The growth of unorthodox rituals surrounding death in Japan show a significant loss of belief in the afterlife and ancestor veneration, writes anthropologist Hikaru Suzuki in the Journal of Contemporary Religion (May).
The practices of “live funerals,” that is, funerals held while the recipient is still alive, non-religious funerals, and cremation and the spreading of ashes, have all experienced growth since the early 1990s in Japanese society. The concern to have one’s funeral while still alive and healthy expresses a growing uncertainty about life after death.
In the past, death meant becoming an ancestor of one’s household and assured one’s own continuance into the future. The importance attached to one’s ancestors has decreased with the large scale migration to the cities, the predominance of nuclear families, and the financial independence of descendants without depending on ancestral land, Suzuki adds.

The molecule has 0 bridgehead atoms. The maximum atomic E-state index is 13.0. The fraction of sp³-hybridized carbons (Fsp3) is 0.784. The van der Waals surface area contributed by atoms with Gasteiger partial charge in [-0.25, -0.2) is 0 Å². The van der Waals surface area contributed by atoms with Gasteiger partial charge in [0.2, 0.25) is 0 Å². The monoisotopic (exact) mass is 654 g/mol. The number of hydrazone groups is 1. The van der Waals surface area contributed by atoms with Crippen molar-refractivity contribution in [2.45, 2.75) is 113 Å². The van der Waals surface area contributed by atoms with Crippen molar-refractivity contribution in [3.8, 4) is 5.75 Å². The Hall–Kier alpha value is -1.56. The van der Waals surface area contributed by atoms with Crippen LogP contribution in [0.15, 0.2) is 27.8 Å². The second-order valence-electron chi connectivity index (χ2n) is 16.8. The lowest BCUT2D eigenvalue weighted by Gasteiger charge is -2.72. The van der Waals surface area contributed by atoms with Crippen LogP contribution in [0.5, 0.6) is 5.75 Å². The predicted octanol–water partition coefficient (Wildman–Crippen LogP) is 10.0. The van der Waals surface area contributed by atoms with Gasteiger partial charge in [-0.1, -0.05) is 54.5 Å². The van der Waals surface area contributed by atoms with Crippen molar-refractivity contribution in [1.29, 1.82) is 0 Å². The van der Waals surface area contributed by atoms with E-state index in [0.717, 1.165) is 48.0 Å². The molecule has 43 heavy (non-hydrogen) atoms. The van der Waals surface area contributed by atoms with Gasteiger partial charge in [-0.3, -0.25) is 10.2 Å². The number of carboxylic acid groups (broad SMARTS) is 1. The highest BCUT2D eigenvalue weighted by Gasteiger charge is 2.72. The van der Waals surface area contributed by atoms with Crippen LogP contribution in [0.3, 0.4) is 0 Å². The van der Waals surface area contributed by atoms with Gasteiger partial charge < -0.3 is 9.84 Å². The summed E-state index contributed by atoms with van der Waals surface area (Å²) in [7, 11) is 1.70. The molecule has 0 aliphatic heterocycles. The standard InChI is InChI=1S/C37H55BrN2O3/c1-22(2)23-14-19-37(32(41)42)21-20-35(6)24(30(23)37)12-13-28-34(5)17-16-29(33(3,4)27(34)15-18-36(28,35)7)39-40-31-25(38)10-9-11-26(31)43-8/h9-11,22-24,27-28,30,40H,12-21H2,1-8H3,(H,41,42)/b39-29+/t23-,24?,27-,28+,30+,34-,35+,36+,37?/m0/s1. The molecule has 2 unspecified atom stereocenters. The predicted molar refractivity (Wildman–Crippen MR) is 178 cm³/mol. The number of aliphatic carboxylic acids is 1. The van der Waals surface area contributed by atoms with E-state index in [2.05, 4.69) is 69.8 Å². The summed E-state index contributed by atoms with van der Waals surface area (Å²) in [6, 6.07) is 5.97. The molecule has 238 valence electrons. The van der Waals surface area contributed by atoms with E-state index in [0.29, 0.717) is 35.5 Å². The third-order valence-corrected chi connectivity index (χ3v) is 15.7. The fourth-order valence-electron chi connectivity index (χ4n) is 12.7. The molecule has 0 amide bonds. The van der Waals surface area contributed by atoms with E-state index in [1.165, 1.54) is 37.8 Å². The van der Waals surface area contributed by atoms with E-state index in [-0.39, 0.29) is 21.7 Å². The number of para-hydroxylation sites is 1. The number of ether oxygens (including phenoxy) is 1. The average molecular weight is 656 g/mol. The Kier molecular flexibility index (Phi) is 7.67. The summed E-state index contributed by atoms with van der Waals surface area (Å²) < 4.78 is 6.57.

The growth of non-religious funerals mirrors the alienation of many from ancestor veneration, since the Buddhist priest is important in creating such a link. The high fees Buddhist priests now charge is another reason for such alienation. The practice of scattering ashes of the dead in requested sites is another indication of how fostering personal memories of loved ones rather than ancestral veneration is taking hold among the Japanese.
The traditional concept of the impurity of the dead (dealt with by elaborate burial rites) has also fallen upon disfavor. Suzuki concludes that these new funeral rites render the traditional practice of “praying for” and “praying to” ancestors both difficult and unpopular.
(Journal of Contemporary Religion, Centre for New Religions, Dept. of Theology, King’s College, Univ. of London, Strand, London WC2R 2LS)